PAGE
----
Archive for December, 2010

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Posted by quinn on December 22, 2010  |   Comments Off on Homepage Image 3

This Might Be the Year for Wine-by-Mail…

Posted by quinn on December 22, 2010  |   Comments Off on This Might Be the Year for Wine-by-Mail…

From Scott Calvert in today’s Baltimore Sun:

Comptroller Peter Franchot released Tuesday a long-awaited report that wine enthusiasts hope will clear the way for legislation allowing wine-by-mail sales in Maryland.

The report, ordered by state legislators, offered a detailed look at how 37 states and the District of Columbia have drafted and implemented laws permitting direct shipment of alcoholic beverages. It contains no overall policy recommendation, and Franchot emphasized that it was “a starting point for legislative debate.” Continue Reading…

New Clean Energy Loans Help Lower Heating Bills

Posted by quinn on December 21, 2010  |   Comments Off on New Clean Energy Loans Help Lower Heating Bills

From Tim Wheeler in today’s “B’More Green” blog in The Baltimore Sun:

The frigid weather this winter will bring higher utility bills to many Maryland households, but residents can now apply for low-cost loans to beef up their homes’ insulation and heating systems.

The Maryland Clean Energy Center this week launched the Maryland Home Energy Loan Program, under which qualified applicants can borrow up to $20,000 to plug air leaks, seal ducts and replace aging furnaces, among other things.

To qualify, a resident first must get a home energy audit. The loans need not be secured by the applicant’s home. The interest rate is 6.99 percent – which the center says is half what commercial banks charge on most unsecured loans.

The loan program, offered in partnership with the Maryland Energy Administration, is underwritten with federal stimulus funds. It’s aimed at helping the state achieve its twin goals of reducing energy use 15 percent by 2015 and of cutting carbon-dioxide emissions 20 percent by 2025.

To apply or learn more, go here.  Or call 301-738-6280 or email

MD Near Top in Transportation Choices

Posted by quinn on December 14, 2010  |   Comments Off on MD Near Top in Transportation Choices

From Michael Dresser, in The Baltimore Sun‘s “Getting There” blog:

A report issued by two leading environmental advocacy groups ranks Maryland No. 2 among the 50 states in adopting transportation policies that contribute to a reduction of carbon emissions that have been linked to climate change.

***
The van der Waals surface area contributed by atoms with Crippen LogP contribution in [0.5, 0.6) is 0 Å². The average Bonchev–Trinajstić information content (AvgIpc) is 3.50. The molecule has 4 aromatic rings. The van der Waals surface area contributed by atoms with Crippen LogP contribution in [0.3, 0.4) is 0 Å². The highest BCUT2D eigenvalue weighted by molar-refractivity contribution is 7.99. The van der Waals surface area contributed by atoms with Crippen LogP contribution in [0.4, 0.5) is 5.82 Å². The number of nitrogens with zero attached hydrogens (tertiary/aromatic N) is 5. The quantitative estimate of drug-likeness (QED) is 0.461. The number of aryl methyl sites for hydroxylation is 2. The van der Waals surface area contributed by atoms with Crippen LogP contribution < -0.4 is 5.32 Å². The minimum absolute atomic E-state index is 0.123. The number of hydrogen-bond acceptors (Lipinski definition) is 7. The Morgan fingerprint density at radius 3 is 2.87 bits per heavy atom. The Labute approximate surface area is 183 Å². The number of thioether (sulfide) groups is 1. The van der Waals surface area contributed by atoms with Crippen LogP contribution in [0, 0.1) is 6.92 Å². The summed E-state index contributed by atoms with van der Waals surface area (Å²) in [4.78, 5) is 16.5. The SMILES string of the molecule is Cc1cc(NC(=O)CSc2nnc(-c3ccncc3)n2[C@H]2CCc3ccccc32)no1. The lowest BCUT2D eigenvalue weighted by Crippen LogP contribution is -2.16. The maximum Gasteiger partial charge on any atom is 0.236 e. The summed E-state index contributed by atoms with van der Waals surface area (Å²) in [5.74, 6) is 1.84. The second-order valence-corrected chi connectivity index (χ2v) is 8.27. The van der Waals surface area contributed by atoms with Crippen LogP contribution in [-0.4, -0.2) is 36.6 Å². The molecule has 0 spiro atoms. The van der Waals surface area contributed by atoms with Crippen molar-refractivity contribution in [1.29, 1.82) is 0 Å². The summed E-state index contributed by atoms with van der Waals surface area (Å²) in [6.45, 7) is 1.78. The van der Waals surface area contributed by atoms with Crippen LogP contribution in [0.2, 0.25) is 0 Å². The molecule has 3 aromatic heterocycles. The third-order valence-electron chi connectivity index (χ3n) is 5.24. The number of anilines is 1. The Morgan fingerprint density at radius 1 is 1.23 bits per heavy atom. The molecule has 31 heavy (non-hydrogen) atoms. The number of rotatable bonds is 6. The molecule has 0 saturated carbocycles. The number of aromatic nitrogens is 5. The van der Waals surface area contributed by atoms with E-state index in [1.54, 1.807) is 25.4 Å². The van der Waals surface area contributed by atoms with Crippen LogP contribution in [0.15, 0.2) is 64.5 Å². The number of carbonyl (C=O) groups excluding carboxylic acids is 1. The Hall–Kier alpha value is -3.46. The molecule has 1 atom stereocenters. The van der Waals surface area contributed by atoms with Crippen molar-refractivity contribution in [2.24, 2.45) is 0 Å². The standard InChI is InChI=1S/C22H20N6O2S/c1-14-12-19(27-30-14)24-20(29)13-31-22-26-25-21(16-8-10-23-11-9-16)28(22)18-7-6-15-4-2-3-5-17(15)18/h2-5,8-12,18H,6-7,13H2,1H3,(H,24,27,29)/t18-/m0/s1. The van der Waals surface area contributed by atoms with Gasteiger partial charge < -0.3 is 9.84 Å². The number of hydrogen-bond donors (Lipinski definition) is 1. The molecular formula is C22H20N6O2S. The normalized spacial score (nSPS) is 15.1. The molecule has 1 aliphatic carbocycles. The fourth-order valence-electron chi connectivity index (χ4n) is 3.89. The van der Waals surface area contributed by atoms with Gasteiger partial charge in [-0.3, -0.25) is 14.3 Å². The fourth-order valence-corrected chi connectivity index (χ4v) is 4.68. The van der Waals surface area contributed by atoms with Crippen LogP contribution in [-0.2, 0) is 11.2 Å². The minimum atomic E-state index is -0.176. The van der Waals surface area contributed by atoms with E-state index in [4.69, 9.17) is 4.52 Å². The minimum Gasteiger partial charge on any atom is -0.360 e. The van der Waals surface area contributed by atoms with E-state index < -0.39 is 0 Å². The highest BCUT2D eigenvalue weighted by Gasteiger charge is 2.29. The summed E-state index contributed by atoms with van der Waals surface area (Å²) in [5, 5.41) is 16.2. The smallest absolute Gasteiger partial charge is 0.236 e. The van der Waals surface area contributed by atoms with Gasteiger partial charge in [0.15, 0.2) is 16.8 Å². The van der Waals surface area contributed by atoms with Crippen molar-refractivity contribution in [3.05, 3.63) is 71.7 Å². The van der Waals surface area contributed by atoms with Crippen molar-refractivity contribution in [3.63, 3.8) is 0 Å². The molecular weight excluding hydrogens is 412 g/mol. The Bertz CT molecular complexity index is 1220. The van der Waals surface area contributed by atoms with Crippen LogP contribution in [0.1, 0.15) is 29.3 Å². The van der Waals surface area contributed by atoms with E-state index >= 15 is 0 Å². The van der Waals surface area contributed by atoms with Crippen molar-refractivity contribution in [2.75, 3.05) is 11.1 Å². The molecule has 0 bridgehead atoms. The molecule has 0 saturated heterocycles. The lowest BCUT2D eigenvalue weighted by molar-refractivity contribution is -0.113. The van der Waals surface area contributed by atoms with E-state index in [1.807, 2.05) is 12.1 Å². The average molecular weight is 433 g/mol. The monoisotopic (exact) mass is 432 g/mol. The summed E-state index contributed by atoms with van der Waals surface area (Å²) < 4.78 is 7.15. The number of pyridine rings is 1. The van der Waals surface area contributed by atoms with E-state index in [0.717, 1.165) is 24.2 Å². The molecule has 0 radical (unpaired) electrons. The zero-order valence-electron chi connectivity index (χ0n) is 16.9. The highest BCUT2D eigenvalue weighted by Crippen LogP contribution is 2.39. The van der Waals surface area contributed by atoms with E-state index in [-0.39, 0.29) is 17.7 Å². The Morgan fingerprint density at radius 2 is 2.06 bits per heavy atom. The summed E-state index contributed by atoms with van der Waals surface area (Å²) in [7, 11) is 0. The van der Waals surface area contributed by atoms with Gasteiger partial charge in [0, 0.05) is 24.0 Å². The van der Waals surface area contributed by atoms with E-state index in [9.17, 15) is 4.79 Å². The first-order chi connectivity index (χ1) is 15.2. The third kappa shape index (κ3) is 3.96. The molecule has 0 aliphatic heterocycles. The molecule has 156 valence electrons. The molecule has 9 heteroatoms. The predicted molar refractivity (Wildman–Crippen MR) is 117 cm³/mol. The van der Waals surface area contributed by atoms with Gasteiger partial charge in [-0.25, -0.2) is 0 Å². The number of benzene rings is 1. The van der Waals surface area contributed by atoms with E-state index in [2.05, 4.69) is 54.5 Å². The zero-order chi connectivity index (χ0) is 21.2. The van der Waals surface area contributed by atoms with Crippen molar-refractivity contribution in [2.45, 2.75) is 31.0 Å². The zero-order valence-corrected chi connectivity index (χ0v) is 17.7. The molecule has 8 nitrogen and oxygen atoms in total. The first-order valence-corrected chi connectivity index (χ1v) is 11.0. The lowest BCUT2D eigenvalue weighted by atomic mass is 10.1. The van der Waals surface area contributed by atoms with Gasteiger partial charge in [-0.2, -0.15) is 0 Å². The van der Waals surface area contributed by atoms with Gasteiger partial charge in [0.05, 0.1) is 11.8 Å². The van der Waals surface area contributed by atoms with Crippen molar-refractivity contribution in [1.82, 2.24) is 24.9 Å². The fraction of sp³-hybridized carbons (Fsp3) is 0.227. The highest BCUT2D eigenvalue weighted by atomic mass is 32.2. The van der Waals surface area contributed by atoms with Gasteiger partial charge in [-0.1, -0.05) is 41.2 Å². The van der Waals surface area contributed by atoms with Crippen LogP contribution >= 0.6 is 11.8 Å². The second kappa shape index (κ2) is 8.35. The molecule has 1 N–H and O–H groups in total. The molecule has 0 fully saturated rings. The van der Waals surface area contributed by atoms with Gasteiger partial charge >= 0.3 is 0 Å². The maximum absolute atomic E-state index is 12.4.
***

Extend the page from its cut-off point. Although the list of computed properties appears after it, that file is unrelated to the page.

The study by the Natural Resources Defense Council and Smart Growth America ranked Maryland as one of three states in the top tier along with No. 1 California and No. 3 New Jersey. But overall the report was highly  critical of state efforts, with far more states in the bottom tier than at the top in how they align their transportation spending and policies to anti-pollution goals.

Maryland ranked particularly high for its focus on investing state dollars in transit and in supporting transit-oriented development, former  Gov. Parris N. Glendening, now president of the Smart Growth America Leadership Institute, said during a phone-in news conference.

Glendening said Americans can’t affort to sit back and wait for technological solutions to the problem of carbon emissions. “Technology by itself willl not solve the problem,” he said. The former governor said states have an important role to pay in setting transportation policies that help achieve environmental goals.

“States will reap the rewards in terms of less pollution,” he said. Among the advantages, he said, will be better, more walkable neighborhoods and more vibrant economies.

The report reflects the environmental groups’ emphasis on public transportation and other alternatives to traditional highway expansion. It ranked Maryland highly in terms of its anti-pollution spending, its state spending on publiic transportation, its commuter incentives and its policies for channeling growth into already developed areas. It scored less well in such areas as  the emphasis it puts on highway maintenance over new construction and its support for bicycling and other non-motorized transportation.

Glendening, who has remained active on environmental issues since leaving office in 2003, said he briefed Gov. Martin O’Malley on the contents of the report. He said the governor asked for suggestions on how Maryland could rank higher in subsequent updates of the study.

The former governor praised O’Malley’s administration for building on the smart growth program that was codified under the Glendening administration.